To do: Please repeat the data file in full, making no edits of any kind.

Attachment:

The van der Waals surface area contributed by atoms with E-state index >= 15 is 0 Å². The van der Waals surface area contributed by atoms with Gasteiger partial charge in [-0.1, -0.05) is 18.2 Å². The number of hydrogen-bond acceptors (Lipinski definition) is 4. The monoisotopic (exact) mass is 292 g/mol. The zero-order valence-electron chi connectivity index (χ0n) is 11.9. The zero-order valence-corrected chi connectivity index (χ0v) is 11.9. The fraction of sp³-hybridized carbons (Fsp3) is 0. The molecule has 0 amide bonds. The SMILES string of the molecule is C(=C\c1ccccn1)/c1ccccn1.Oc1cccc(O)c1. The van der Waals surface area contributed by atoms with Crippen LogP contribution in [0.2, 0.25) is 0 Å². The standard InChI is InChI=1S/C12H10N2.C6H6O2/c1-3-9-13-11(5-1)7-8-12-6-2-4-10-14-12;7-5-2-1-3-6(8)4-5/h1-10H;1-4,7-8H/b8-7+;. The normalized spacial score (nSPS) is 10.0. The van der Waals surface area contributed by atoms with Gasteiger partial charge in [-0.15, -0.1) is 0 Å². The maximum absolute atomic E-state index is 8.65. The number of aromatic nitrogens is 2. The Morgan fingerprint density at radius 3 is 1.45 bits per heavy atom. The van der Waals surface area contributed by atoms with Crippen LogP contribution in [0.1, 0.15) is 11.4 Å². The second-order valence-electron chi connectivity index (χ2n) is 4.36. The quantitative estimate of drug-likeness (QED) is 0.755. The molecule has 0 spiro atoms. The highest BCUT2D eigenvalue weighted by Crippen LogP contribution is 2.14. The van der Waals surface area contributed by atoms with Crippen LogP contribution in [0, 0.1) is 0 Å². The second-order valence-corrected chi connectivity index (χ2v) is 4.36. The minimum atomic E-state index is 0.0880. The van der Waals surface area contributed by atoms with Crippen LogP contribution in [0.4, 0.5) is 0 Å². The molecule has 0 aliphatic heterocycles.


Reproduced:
The van der Waals surface area contributed by atoms with E-state index >= 15 is 0 Å². The van der Waals surface area contributed by atoms with Gasteiger partial charge in [-0.1, -0.05) is 18.2 Å². The number of hydrogen-bond acceptors (Lipinski definition) is 4. The monoisotopic (exact) mass is 292 g/mol. The zero-order valence-electron chi connectivity index (χ0n) is 11.9. The zero-order valence-corrected chi connectivity index (χ0v) is 11.9. The fraction of sp³-hybridized carbons (Fsp3) is 0. The molecule has 0 amide bonds. The SMILES string of the molecule is C(=C\c1ccccn1)/c1ccccn1.Oc1cccc(O)c1. The van der Waals surface area contributed by atoms with Crippen LogP contribution in [0.2, 0.25) is 0 Å². The standard InChI is InChI=1S/C12H10N2.C6H6O2/c1-3-9-13-11(5-1)7-8-12-6-2-4-10-14-12;7-5-2-1-3-6(8)4-5/h1-10H;1-4,7-8H/b8-7+;. The normalized spacial score (nSPS) is 10.0. The van der Waals surface area contributed by atoms with Gasteiger partial charge in [-0.15, -0.1) is 0 Å². The maximum absolute atomic E-state index is 8.65. The number of aromatic nitrogens is 2. The Morgan fingerprint density at radius 3 is 1.45 bits per heavy atom. The van der Waals surface area contributed by atoms with Crippen LogP contribution in [0.1, 0.15) is 11.4 Å². The second-order valence-electron chi connectivity index (χ2n) is 4.36. The quantitative estimate of drug-likeness (QED) is 0.755. The molecule has 0 spiro atoms. The highest BCUT2D eigenvalue weighted by Crippen LogP contribution is 2.14. The van der Waals surface area contributed by atoms with Crippen LogP contribution in [0, 0.1) is 0 Å². The second-order valence-corrected chi connectivity index (χ2v) is 4.36. The minimum atomic E-state index is 0.0880. The van der Waals surface area contributed by atoms with Crippen LogP contribution in [0.4, 0.5) is 0 Å². The molecule has 0 aliphatic heterocycles.